Te Tari Pūreke may, in writing, exempt you from meeting the requirements set out in Arms Amendment Regulations 2021 regulation 12, Identification numbers

Te Tari Pūreke may authorise the unique identification of an arms item in a collection by other means, like:

  • stamping or engraving the identification number on a non-visible area of the frame, receiver,
  • upper receiver, or lower receiver
  • firmly attaching to the arms item a tag with the identification number

If you are a bona fide collector, apply to Te Tari Pūreke in writing, showing your alternative means of identification is reasonable and right to use in this case.

*You do not need to mark these items and parts:

  • restricted airguns for airsoft and paintball sports
  • antique firearms
  • major firearm parts integrated with firearms with identification numbers

People with access

As a licence holder, you must think of the safety of people who have access to locations where you store arms items and ammunition.

Te Tari Pūreke cannot issue a New Zealand firearms licence or dealer licence to you if someone else has access to your arms items and ammunition, who either:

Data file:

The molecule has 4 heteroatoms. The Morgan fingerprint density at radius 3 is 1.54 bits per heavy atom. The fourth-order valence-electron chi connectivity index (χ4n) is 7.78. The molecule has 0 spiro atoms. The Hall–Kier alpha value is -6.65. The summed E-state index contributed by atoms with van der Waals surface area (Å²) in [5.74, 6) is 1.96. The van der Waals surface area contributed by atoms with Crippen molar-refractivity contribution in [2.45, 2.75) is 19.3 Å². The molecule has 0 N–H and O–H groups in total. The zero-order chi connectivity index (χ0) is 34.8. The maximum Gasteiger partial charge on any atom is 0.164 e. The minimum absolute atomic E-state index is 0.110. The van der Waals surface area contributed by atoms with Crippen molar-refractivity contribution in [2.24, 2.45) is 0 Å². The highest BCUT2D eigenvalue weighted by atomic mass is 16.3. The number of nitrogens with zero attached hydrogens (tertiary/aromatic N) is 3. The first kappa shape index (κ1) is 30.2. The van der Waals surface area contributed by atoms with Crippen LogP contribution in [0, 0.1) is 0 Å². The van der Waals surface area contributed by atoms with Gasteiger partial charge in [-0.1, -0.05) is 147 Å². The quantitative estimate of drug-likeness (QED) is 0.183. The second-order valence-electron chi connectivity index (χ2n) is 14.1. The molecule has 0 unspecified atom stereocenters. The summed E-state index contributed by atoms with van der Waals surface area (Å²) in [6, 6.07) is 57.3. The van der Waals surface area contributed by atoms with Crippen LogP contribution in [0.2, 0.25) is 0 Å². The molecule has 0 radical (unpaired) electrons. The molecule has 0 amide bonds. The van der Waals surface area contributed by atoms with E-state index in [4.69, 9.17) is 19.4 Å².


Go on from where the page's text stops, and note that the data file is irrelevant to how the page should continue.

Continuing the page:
• has had their firearms licence revoked
  • is disqualified from holding a firearms licence, or
  • is not a fit and proper person to have and use firearms

In your firearms licence application, you must give details of everyone who lives or works at your home address and the other addresses where you store arms items and ammunition.

You also must give details of everyone who has free or unsupervised access to these addresses.

If you give the details of your spouse, partner, or parent as a referee, do not also give their details as people with access.

Places of business

Te Tari Pūreke issues a dealer licence for a specific place of business. If you apply to add to your licence other places of business, we may amend it.

You can get a dealer licence that you can use at more than one place of business if there is a manager at each place of business who also holds a dealer licence.

If you want occasionally to do dealer activities at places other than the place of business specified on your dealer licence, you must get a condition on your dealer licence that allows it. You also must get consent from Te Tari Pūreke if you want to do business at a gun show. 

Your dealer licence may allow you to hire out firearms, pistols, prohibited magazines, and restricted weapons for use by a:

  • broadcaster